- Nan

    Bookmark   June 16, 2005 at 11:17PM
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Thanks, Nan. This is a new approach for me in several ways - I've done 4-season gardening before but it was in a mild climate with no protection needed. This time around, I will have to do something to keep the plants safe from the winter extremes of the Middle South.

I still don't even know what summer veggies I will get to eat myself, and which ones are going to the squirrels - they don't seem to want to let my corn reach maturity. And there are many more insects and diseases here than I've dealt with before, such as the armyworms chomping on my cabbages as they try to head.

I think the parsnips are starting to germinate, though.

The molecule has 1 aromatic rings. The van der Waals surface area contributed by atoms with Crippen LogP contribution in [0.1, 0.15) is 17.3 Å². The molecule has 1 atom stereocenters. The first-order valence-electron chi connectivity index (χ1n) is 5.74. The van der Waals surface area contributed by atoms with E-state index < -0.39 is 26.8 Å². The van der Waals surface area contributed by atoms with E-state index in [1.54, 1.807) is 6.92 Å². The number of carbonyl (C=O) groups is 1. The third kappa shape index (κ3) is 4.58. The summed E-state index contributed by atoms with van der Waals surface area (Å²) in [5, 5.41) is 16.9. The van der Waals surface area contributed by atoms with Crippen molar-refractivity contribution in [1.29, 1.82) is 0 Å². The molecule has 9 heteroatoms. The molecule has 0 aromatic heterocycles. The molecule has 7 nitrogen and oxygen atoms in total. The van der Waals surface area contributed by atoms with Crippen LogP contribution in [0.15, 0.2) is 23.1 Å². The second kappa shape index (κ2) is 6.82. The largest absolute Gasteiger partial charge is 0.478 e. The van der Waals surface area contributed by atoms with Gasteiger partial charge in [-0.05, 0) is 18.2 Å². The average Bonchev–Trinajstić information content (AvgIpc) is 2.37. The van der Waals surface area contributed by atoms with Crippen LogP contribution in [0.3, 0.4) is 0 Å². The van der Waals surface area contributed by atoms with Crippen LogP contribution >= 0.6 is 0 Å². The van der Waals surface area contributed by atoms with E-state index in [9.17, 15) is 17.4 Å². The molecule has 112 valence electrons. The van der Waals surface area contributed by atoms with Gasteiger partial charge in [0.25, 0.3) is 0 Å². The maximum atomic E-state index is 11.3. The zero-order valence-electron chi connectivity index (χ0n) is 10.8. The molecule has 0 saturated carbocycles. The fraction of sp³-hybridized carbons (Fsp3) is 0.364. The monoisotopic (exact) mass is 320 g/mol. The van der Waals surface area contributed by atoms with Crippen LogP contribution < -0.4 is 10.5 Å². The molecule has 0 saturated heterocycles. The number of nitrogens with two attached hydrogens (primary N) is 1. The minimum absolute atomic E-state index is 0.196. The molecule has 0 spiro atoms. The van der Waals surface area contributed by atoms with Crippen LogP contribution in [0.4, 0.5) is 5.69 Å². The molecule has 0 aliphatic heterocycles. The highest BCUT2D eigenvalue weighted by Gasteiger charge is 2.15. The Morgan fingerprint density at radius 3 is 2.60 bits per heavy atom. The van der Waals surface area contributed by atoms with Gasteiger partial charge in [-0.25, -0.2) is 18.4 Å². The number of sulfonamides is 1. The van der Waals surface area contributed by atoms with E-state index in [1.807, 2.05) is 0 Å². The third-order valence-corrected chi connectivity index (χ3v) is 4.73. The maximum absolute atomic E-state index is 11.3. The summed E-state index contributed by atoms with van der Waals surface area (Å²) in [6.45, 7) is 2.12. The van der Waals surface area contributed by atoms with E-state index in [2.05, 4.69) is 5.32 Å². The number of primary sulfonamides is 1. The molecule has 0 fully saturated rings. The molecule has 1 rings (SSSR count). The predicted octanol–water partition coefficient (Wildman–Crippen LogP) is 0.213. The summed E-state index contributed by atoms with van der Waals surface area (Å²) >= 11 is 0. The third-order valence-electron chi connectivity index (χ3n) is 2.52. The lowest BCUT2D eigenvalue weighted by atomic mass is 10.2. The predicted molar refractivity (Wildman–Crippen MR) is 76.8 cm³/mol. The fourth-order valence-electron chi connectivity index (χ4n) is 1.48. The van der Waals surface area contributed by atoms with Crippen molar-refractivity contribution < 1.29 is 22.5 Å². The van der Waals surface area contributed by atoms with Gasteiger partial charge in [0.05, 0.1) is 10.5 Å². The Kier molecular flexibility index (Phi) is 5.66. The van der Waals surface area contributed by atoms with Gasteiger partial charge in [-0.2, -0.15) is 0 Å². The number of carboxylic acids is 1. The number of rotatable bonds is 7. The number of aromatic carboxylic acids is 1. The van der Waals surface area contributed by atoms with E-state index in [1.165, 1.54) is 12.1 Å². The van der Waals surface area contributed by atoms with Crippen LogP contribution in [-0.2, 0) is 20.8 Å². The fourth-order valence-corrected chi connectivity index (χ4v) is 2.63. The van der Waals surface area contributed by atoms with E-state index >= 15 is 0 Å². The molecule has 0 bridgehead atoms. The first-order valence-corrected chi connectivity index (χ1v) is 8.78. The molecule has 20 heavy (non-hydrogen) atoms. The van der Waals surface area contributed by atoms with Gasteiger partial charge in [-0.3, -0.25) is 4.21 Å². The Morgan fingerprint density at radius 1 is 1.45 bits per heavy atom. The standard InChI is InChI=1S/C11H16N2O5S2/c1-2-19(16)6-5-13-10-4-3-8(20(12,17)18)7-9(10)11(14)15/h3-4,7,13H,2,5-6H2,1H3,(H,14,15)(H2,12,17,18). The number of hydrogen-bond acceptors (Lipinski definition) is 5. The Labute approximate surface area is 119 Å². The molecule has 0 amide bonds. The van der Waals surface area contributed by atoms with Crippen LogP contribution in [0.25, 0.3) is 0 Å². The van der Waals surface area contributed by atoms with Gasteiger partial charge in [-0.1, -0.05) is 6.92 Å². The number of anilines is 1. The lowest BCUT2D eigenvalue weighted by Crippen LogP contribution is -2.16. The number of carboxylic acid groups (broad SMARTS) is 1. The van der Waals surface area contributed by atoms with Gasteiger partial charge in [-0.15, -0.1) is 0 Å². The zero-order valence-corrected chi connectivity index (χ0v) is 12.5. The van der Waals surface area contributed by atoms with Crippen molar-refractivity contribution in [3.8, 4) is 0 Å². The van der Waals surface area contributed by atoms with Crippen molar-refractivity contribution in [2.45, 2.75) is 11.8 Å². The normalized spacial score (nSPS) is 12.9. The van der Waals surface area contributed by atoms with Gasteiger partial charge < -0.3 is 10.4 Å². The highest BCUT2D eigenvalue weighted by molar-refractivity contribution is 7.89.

Bookmark   June 17, 2005 at 9:21AM
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PNWet(z7 WA PNW)

I'm in the PNW, with poor drainage, and lots of rain, so stuff rots. However, I'm always trying to find things that I can grow in my raised beds that will last as long as possible. So far I've been able to eat carrots, beets, leeks, brussel sprouts and onions from the garden well into the holidays. I couldn't get my family to eat many parsnips,so I think I'll cut way back on growing them. I'm tryng to find some cabbage that will keep without getting too slimy after a few frosts and then rain. Any suggestions for winter eating? Thanks, Lisa

    Bookmark   June 21, 2005 at 1:44PM
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Can you grow those long-season cole crops, like Purple Sprouting Broccoli? When I lived on the west coast I grew it - gets huge, takes months and months to mature but is one of those things you can only grow in mild-winter areas. I loved it but it attracted way too many aphids for me to do again. What I'm hypothesizing is that if you grow something that is naturally long-season, it might be more rot-resistant.